Ariel Sabar wrote in Smithsonian magazine, “Aramaic, a Semitic language related to Hebrew and Arabic, was the common tongue of the entire Middle East when the Middle East was the crossroads of the world. People used it for commerce and government across territory stretching from Egypt and the Holy Land to India and China. Parts of the Bible and the Jewish Talmud were written in it; the original “writing on the wall,” presaging the fall of the Babylonians, was composed in it. As Jesus died on the cross, he cried in Aramaic, “Elahi, Elahi, lema shabaqtani?” (“My God, my God, why have you forsaken me?”) [Source: Ariel Sabar. Smithsonian magazine, February 2, 2013 ==]


proto-Aramaic text with the date March 10, 402 BC

“Its first speakers, the Arameans, were desert nomads. (The Bible describes the mythic forebear of the Hebrews as “a wandering Aramean.”) Spreading out from ancient Syria, they so blanketed Mesopotamia that when the Assyrians conquered the Middle East in the eighth century B.C., they adopted Aramaic — not their own tongue, Akkadian — as a language of empire. So did the Babylonians when they vanquished the Assyrians, and the Persians when they toppled the Babylonians. The language crossed the lips of Christians, Jews, Mandeans, Manicheans, Muslims, Samaritans, Zoroastrians and pagans. ==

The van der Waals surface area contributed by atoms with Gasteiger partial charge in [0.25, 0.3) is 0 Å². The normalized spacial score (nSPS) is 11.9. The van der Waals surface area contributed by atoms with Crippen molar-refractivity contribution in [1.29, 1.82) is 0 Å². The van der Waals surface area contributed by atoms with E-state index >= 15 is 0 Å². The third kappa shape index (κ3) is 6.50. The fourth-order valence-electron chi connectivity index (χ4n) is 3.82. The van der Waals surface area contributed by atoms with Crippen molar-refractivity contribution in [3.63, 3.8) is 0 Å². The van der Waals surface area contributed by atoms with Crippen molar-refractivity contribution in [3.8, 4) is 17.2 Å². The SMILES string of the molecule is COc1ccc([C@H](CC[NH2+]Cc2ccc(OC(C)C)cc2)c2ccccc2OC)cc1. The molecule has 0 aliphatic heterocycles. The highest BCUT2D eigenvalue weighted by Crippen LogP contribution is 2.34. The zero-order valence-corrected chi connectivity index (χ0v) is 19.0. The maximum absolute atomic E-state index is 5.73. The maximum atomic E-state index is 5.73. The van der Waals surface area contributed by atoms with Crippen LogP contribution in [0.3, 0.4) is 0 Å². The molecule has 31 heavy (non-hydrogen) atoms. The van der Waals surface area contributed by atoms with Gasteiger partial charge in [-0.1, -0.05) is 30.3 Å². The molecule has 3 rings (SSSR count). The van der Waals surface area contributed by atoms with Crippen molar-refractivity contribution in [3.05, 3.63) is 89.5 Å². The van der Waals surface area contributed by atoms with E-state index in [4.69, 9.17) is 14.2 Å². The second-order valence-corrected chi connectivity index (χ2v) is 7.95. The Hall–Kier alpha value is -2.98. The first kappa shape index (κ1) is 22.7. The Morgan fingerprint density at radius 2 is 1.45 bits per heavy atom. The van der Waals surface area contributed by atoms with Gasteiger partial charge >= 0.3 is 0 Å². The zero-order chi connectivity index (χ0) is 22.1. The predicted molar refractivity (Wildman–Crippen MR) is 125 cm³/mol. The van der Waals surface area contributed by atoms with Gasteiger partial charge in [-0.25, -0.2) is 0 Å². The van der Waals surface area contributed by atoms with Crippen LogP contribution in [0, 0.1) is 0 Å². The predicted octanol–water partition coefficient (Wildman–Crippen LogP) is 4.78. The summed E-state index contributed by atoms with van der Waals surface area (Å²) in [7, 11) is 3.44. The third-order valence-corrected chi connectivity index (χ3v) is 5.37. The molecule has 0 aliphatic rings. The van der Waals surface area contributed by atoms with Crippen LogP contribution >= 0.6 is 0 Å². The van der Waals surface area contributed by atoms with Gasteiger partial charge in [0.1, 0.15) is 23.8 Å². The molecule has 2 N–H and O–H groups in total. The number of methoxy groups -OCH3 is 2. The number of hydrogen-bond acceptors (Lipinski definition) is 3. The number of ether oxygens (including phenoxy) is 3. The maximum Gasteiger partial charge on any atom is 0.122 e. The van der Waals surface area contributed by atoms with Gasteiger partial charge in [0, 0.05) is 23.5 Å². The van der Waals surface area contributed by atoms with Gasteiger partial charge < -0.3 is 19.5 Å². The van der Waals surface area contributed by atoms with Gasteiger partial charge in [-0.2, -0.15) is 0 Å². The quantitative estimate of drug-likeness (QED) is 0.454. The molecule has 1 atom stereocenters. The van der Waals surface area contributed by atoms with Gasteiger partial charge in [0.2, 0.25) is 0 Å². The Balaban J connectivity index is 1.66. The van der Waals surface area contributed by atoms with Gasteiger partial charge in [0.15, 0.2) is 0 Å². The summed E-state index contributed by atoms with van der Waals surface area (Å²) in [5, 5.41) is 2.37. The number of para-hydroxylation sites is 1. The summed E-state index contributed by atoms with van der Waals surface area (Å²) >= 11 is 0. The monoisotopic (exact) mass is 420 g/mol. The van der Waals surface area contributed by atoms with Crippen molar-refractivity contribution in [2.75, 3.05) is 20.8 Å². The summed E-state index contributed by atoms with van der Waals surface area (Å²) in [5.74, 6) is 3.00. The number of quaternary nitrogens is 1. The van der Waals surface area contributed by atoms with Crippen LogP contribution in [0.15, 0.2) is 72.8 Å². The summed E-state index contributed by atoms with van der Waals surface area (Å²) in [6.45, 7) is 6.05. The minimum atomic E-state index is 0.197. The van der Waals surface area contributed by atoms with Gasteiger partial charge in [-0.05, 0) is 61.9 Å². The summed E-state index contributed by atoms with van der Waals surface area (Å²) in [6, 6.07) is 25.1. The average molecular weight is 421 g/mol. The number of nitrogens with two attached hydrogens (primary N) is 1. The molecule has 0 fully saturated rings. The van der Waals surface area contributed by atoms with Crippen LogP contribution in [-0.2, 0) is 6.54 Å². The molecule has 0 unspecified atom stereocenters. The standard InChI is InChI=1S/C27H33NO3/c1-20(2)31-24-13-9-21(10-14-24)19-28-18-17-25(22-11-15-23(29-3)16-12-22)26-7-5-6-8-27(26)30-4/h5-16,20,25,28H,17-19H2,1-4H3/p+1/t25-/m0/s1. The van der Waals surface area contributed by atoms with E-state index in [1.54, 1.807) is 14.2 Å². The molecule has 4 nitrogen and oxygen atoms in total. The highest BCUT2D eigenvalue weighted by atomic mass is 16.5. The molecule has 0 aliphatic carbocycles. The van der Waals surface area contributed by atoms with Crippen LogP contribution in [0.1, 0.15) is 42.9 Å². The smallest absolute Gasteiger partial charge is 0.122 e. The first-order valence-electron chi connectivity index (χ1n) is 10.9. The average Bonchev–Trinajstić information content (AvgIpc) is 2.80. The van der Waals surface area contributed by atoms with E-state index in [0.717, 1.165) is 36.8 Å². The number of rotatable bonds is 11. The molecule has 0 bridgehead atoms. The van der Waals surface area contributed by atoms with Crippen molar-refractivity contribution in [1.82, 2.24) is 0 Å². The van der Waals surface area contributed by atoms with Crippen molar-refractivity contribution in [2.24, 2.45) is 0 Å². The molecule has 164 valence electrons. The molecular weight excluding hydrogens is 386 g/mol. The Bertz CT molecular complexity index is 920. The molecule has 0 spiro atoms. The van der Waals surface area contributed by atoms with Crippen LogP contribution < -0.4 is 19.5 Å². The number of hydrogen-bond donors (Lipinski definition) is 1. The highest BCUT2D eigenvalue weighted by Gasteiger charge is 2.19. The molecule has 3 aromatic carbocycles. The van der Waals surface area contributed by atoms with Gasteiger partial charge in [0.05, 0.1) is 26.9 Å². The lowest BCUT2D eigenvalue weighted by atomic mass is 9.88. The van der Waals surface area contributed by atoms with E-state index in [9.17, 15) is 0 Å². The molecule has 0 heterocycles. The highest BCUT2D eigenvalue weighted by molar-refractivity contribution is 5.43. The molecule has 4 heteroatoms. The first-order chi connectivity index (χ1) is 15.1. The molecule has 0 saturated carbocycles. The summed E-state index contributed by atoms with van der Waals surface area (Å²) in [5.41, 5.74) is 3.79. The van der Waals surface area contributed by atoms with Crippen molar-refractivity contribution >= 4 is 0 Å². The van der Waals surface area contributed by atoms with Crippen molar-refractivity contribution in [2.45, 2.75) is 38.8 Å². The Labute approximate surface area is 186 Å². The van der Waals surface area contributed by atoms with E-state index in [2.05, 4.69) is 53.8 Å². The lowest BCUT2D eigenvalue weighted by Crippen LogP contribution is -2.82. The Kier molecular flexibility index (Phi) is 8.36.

“The writing on the wall (the proverbial sort) came for Aramaic in the seventh century A.D., when Muslim armies from Arabia conquered the Middle East, and Arabic routed Aramaic as the region’s lingua franca. Aramaic survived only in the Kurdish mountains of Turkey, Iraq, Iran and Syria, places so remote they never got the memo. Jews and Christians there (though not Muslims, who spoke Kurdish) kept up Aramaic as an everyday tongue for another 1,300 years.” ==

Aramaic, A Dying Language Hanging on For Dear Life

Aramaic in its written form has died (it is transcribed in Arabic and Roman alphabets). Some lingusts say that the Aramaic spoken in Maaloula is so different from the language spoken in ancient times that Jesus would not understand a word if he heard the modern version.

Ariel Sabar wrote in Smithsonian magazine, “Aramaic is down now to its last generation or two of speakers, most of them scattered over the past century from homelands where their language once flourished. In their new lands, few children and even fewer grandchildren learn it. (My father, a Jew born in Kurdish Iraq, is a native speaker and scholar of Aramaic; I grew up in Los Angeles and know just a few words.) This generational rupture marks a language’s last days. For field linguists like Khan, recording native speakers — “informants,” in the lingo — is both an act of cultural preservation and an investigation into how ancient languages shift and splinter over time. [Source: Ariel Sabar. Smithsonian magazine, February 2, 2013 ==]